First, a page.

The Bengal tiger (Panthera tigris tigris) is a tiger population native to the Indian subcontinent. It is listed as Endangered on the IUCN Red List since 2008, and was estimated at comprising fewer than 2,500 individuals by 2011. It is threatened by poaching, loss, and fragmentation of habitat. None of the Tiger Conservation Landscapes within its range is considered large enough to support an effective population of more than 250 adult individuals. India’s tiger population was estimated at 1,706–1,909 individuals in 2010. By 2018, the population had increased to an estimated 2,603–3,346 individuals. Around 440 tigers are estimated in Bangladesh, 163–253 tigers in Nepal and 103 tigers in Bhutan.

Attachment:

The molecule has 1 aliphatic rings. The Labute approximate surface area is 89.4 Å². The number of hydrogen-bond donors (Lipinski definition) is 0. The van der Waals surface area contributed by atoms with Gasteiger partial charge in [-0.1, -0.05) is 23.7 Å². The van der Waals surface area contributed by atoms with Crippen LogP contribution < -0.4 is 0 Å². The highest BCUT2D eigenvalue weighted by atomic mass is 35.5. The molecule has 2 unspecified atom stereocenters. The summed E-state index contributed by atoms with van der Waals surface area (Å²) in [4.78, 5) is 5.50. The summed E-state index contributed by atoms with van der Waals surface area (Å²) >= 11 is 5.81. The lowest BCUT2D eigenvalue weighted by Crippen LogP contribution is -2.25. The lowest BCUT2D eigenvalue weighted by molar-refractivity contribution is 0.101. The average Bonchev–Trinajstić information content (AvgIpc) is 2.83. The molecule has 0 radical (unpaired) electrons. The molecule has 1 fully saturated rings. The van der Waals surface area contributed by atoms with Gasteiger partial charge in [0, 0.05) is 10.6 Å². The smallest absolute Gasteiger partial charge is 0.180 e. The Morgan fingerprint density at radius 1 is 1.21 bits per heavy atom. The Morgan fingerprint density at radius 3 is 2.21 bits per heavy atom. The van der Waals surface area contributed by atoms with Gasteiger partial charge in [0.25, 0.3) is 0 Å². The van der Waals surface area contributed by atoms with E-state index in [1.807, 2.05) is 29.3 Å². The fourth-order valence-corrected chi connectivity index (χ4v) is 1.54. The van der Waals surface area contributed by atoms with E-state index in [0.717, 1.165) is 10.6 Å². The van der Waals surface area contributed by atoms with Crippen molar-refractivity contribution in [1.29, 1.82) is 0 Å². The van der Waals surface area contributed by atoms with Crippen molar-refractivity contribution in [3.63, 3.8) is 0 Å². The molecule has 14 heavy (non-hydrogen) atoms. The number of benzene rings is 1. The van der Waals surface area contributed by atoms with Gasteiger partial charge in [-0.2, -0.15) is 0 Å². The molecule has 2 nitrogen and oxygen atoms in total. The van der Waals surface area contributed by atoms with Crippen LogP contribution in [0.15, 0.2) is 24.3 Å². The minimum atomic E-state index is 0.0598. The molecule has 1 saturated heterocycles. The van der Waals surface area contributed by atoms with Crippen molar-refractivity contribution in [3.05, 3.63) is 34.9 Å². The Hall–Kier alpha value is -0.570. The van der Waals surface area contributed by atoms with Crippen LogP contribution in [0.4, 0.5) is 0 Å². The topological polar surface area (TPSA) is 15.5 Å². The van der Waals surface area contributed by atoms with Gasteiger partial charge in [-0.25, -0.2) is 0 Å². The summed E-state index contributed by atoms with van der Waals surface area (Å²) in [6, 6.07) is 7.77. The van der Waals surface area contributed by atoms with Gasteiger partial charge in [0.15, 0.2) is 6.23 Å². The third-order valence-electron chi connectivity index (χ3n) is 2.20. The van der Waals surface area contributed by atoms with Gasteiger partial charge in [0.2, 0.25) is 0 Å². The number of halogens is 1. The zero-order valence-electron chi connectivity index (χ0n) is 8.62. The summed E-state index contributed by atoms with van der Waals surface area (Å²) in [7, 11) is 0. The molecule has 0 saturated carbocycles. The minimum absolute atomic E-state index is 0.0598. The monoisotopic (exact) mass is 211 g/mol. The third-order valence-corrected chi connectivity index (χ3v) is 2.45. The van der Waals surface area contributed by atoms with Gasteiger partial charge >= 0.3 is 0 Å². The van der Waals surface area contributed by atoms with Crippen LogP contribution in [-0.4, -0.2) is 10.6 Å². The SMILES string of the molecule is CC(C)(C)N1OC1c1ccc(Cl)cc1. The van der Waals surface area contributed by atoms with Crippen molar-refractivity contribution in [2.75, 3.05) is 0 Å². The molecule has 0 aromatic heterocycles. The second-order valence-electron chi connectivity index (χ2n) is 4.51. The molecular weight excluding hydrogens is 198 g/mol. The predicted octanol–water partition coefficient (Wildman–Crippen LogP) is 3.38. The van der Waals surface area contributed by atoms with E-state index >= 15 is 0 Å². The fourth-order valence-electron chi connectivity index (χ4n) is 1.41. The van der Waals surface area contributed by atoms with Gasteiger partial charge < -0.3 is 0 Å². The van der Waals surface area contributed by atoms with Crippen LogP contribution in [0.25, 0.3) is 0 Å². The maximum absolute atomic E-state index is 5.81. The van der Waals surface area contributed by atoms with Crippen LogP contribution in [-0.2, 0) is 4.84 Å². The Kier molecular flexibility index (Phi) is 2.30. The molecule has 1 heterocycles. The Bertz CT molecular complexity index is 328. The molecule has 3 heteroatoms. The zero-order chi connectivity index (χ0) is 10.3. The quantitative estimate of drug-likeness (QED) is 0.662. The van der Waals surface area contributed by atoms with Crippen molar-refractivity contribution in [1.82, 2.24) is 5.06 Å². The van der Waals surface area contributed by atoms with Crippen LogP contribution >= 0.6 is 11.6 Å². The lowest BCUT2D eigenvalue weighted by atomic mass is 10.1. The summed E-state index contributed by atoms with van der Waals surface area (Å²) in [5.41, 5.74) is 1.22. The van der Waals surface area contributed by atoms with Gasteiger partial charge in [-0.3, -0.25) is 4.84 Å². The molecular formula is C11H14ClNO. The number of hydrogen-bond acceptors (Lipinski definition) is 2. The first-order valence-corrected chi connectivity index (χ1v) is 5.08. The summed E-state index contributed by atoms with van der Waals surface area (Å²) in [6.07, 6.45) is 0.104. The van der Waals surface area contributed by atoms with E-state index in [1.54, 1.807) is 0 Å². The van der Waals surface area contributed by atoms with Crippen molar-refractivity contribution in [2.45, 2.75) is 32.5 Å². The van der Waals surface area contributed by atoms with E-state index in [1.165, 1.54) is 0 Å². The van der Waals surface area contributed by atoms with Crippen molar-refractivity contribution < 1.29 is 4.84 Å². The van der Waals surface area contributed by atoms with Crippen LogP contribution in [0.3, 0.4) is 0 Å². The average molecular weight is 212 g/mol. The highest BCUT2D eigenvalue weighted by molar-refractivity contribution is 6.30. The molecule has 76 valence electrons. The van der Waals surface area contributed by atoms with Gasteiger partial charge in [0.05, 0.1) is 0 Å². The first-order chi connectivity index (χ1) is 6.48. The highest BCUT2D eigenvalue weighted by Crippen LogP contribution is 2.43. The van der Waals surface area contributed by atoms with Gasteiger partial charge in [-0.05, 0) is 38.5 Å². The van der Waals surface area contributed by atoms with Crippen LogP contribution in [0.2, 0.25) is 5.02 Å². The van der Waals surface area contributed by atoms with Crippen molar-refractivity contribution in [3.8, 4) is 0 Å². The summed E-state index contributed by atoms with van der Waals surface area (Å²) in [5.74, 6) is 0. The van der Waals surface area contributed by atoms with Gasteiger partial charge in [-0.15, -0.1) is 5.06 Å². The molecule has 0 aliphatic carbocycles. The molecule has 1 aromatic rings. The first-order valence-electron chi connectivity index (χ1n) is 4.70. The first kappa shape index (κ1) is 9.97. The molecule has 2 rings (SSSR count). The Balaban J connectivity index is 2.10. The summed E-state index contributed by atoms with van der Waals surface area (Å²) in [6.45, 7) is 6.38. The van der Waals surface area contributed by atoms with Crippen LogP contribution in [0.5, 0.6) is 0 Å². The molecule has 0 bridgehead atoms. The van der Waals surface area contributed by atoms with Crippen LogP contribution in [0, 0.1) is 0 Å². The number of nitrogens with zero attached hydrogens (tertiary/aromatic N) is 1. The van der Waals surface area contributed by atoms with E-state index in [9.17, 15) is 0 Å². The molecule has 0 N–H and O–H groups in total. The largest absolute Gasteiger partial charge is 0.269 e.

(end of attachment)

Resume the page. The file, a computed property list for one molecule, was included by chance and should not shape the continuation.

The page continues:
The tiger is estimated to be present in the Indian subcontinent since the Late Pleistocene, for about 12,000 to 16,500 years.
The Bengal tiger ranks among the biggest wild cats alive today. It is considered to belong to the world’s charismatic megafauna. It is the national animal of both India and Bangladesh. It is also known as the Royal Bengal tiger.